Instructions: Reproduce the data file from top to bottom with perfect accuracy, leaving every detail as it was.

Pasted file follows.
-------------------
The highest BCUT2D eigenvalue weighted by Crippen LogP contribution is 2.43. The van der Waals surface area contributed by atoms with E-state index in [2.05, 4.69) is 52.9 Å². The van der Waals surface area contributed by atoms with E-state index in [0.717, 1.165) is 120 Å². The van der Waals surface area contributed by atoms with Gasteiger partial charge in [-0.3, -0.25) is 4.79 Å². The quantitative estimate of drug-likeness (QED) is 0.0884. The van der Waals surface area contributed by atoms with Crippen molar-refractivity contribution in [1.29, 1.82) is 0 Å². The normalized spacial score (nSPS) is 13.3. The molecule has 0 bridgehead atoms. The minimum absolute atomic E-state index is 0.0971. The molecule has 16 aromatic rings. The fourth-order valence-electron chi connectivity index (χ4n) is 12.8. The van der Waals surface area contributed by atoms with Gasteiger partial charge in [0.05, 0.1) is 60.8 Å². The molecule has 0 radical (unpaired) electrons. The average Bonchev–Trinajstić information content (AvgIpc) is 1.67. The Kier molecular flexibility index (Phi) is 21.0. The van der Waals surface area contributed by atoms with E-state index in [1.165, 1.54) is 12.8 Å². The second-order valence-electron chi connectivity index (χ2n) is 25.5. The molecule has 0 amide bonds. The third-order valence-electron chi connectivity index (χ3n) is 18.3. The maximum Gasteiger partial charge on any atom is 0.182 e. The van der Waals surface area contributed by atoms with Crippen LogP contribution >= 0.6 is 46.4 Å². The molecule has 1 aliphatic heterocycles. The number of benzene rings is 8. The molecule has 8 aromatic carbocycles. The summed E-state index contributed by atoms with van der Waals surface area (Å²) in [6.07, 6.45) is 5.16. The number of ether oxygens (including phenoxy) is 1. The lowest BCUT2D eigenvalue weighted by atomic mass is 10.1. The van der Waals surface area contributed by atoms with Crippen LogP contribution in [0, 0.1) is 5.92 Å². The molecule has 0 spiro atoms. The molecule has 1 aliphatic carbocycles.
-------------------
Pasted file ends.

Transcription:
The highest BCUT2D eigenvalue weighted by Crippen LogP contribution is 2.43. The van der Waals surface area contributed by atoms with E-state index in [2.05, 4.69) is 52.9 Å². The van der Waals surface area contributed by atoms with E-state index in [0.717, 1.165) is 120 Å². The van der Waals surface area contributed by atoms with Gasteiger partial charge in [-0.3, -0.25) is 4.79 Å². The quantitative estimate of drug-likeness (QED) is 0.0884. The van der Waals surface area contributed by atoms with Crippen molar-refractivity contribution in [1.29, 1.82) is 0 Å². The normalized spacial score (nSPS) is 13.3. The molecule has 0 bridgehead atoms. The minimum absolute atomic E-state index is 0.0971. The molecule has 16 aromatic rings. The fourth-order valence-electron chi connectivity index (χ4n) is 12.8. The van der Waals surface area contributed by atoms with Gasteiger partial charge in [0.05, 0.1) is 60.8 Å². The molecule has 0 radical (unpaired) electrons. The average Bonchev–Trinajstić information content (AvgIpc) is 1.67. The Kier molecular flexibility index (Phi) is 21.0. The van der Waals surface area contributed by atoms with E-state index in [1.165, 1.54) is 12.8 Å². The second-order valence-electron chi connectivity index (χ2n) is 25.5. The molecule has 0 amide bonds. The third-order valence-electron chi connectivity index (χ3n) is 18.3. The maximum Gasteiger partial charge on any atom is 0.182 e. The van der Waals surface area contributed by atoms with Crippen LogP contribution >= 0.6 is 46.4 Å². The molecule has 1 aliphatic heterocycles. The number of benzene rings is 8. The molecule has 8 aromatic carbocycles. The summed E-state index contributed by atoms with van der Waals surface area (Å²) in [6.07, 6.45) is 5.16. The number of ether oxygens (including phenoxy) is 1. The lowest BCUT2D eigenvalue weighted by atomic mass is 10.1. The van der Waals surface area contributed by atoms with Crippen LogP contribution in [0, 0.1) is 5.92 Å². The molecule has 0 spiro atoms. The molecule has 1 aliphatic carbocycles.